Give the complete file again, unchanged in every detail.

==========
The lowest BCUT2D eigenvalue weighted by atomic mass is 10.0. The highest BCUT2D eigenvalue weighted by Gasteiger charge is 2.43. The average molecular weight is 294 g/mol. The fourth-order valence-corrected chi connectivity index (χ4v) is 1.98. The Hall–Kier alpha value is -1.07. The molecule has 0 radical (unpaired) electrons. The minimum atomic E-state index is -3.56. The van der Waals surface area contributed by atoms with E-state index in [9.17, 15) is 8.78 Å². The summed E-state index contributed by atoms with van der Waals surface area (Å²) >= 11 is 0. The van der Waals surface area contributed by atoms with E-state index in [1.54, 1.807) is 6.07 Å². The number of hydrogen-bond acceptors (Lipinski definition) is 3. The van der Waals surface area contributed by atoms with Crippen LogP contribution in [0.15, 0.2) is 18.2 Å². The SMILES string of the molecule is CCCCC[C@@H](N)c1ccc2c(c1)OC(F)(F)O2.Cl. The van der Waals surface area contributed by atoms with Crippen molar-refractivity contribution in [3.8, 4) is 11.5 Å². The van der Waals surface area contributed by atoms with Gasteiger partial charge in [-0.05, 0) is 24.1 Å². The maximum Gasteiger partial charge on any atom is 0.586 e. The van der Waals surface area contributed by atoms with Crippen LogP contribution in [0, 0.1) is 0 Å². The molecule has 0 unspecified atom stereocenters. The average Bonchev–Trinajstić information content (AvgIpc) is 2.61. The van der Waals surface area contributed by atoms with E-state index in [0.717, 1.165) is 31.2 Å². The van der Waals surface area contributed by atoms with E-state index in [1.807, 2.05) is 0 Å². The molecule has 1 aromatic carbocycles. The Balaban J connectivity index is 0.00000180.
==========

The lowest BCUT2D eigenvalue weighted by atomic mass is 10.0. The highest BCUT2D eigenvalue weighted by Gasteiger charge is 2.43. The average molecular weight is 294 g/mol. The fourth-order valence-corrected chi connectivity index (χ4v) is 1.98. The Hall–Kier alpha value is -1.07. The molecule has 0 radical (unpaired) electrons. The minimum atomic E-state index is -3.56. The van der Waals surface area contributed by atoms with E-state index in [9.17, 15) is 8.78 Å². The summed E-state index contributed by atoms with van der Waals surface area (Å²) >= 11 is 0. The van der Waals surface area contributed by atoms with E-state index in [1.54, 1.807) is 6.07 Å². The number of hydrogen-bond acceptors (Lipinski definition) is 3. The van der Waals surface area contributed by atoms with Crippen LogP contribution in [0.15, 0.2) is 18.2 Å². The SMILES string of the molecule is CCCCC[C@@H](N)c1ccc2c(c1)OC(F)(F)O2.Cl. The van der Waals surface area contributed by atoms with Crippen molar-refractivity contribution in [3.8, 4) is 11.5 Å². The van der Waals surface area contributed by atoms with Gasteiger partial charge in [-0.05, 0) is 24.1 Å². The maximum Gasteiger partial charge on any atom is 0.586 e. The van der Waals surface area contributed by atoms with Crippen LogP contribution in [0, 0.1) is 0 Å². The molecule has 0 unspecified atom stereocenters. The average Bonchev–Trinajstić information content (AvgIpc) is 2.61. The van der Waals surface area contributed by atoms with E-state index in [0.717, 1.165) is 31.2 Å². The van der Waals surface area contributed by atoms with E-state index in [1.807, 2.05) is 0 Å². The molecule has 1 aromatic carbocycles. The Balaban J connectivity index is 0.00000180.